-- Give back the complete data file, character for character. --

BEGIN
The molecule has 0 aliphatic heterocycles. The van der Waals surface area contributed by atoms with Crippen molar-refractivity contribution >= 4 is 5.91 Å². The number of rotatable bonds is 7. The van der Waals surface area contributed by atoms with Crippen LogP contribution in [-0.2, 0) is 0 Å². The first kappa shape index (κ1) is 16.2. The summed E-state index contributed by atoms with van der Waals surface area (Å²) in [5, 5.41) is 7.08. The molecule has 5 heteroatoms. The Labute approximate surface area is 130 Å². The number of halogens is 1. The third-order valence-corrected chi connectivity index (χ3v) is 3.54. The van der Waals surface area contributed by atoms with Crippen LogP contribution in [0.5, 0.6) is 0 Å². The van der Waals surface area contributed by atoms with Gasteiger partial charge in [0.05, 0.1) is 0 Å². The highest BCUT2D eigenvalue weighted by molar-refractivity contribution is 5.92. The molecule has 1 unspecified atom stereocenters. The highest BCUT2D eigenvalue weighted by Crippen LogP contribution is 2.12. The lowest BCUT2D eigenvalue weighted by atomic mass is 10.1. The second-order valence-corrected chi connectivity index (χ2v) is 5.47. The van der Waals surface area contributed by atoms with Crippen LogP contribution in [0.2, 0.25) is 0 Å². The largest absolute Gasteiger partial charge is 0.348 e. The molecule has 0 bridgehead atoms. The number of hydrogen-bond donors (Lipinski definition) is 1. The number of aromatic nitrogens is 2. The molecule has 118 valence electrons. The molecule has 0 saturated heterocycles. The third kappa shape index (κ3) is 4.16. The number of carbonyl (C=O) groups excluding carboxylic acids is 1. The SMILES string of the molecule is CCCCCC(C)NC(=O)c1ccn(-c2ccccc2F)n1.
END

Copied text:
The molecule has 0 aliphatic heterocycles. The van der Waals surface area contributed by atoms with Crippen molar-refractivity contribution >= 4 is 5.91 Å². The number of rotatable bonds is 7. The van der Waals surface area contributed by atoms with Crippen LogP contribution in [-0.2, 0) is 0 Å². The first kappa shape index (κ1) is 16.2. The summed E-state index contributed by atoms with van der Waals surface area (Å²) in [5, 5.41) is 7.08. The molecule has 5 heteroatoms. The Labute approximate surface area is 130 Å². The number of halogens is 1. The third-order valence-corrected chi connectivity index (χ3v) is 3.54. The van der Waals surface area contributed by atoms with Crippen LogP contribution in [0.5, 0.6) is 0 Å². The van der Waals surface area contributed by atoms with Gasteiger partial charge in [0.05, 0.1) is 0 Å². The highest BCUT2D eigenvalue weighted by molar-refractivity contribution is 5.92. The molecule has 1 unspecified atom stereocenters. The highest BCUT2D eigenvalue weighted by Crippen LogP contribution is 2.12. The lowest BCUT2D eigenvalue weighted by atomic mass is 10.1. The second-order valence-corrected chi connectivity index (χ2v) is 5.47. The van der Waals surface area contributed by atoms with Crippen LogP contribution in [0.2, 0.25) is 0 Å². The largest absolute Gasteiger partial charge is 0.348 e. The molecule has 0 bridgehead atoms. The number of hydrogen-bond donors (Lipinski definition) is 1. The number of aromatic nitrogens is 2. The molecule has 118 valence electrons. The molecule has 0 saturated heterocycles. The third kappa shape index (κ3) is 4.16. The number of carbonyl (C=O) groups excluding carboxylic acids is 1. The SMILES string of the molecule is CCCCCC(C)NC(=O)c1ccn(-c2ccccc2F)n1.